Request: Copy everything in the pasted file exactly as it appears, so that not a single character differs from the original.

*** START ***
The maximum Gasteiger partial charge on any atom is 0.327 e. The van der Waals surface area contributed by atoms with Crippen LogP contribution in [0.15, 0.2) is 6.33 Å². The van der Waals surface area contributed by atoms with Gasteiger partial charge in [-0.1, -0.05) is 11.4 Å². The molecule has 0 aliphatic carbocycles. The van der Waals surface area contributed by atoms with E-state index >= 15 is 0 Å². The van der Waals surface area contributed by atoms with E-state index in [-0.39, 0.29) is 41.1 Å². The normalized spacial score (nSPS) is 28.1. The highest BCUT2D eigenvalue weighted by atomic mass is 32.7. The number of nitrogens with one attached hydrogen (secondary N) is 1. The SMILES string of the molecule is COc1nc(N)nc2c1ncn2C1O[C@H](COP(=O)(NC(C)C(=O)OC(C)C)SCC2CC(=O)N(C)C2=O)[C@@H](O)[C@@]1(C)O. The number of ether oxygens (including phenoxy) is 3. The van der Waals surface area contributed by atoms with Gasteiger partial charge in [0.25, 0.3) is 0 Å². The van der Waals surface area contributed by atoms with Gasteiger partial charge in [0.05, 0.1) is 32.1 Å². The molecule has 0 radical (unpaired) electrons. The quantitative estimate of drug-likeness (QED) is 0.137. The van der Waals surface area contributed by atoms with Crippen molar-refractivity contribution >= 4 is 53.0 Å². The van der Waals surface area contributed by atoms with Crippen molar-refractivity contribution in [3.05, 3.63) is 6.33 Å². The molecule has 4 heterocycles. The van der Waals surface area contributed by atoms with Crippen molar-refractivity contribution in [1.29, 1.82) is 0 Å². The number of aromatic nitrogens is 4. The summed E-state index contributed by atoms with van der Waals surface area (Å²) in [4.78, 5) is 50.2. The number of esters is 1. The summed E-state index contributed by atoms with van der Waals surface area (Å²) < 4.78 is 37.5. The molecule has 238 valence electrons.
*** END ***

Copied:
The maximum Gasteiger partial charge on any atom is 0.327 e. The van der Waals surface area contributed by atoms with Crippen LogP contribution in [0.15, 0.2) is 6.33 Å². The van der Waals surface area contributed by atoms with Gasteiger partial charge in [-0.1, -0.05) is 11.4 Å². The molecule has 0 aliphatic carbocycles. The van der Waals surface area contributed by atoms with E-state index >= 15 is 0 Å². The van der Waals surface area contributed by atoms with E-state index in [-0.39, 0.29) is 41.1 Å². The normalized spacial score (nSPS) is 28.1. The highest BCUT2D eigenvalue weighted by atomic mass is 32.7. The number of nitrogens with one attached hydrogen (secondary N) is 1. The SMILES string of the molecule is COc1nc(N)nc2c1ncn2C1O[C@H](COP(=O)(NC(C)C(=O)OC(C)C)SCC2CC(=O)N(C)C2=O)[C@@H](O)[C@@]1(C)O. The number of ether oxygens (including phenoxy) is 3. The van der Waals surface area contributed by atoms with Gasteiger partial charge in [0.25, 0.3) is 0 Å². The van der Waals surface area contributed by atoms with Gasteiger partial charge in [0.05, 0.1) is 32.1 Å². The molecule has 0 radical (unpaired) electrons. The quantitative estimate of drug-likeness (QED) is 0.137. The van der Waals surface area contributed by atoms with Crippen molar-refractivity contribution >= 4 is 53.0 Å². The van der Waals surface area contributed by atoms with Crippen molar-refractivity contribution in [3.05, 3.63) is 6.33 Å². The molecule has 4 heterocycles. The van der Waals surface area contributed by atoms with Crippen molar-refractivity contribution in [1.29, 1.82) is 0 Å². The number of aromatic nitrogens is 4. The summed E-state index contributed by atoms with van der Waals surface area (Å²) in [4.78, 5) is 50.2. The number of esters is 1. The summed E-state index contributed by atoms with van der Waals surface area (Å²) < 4.78 is 37.5. The molecule has 238 valence electrons.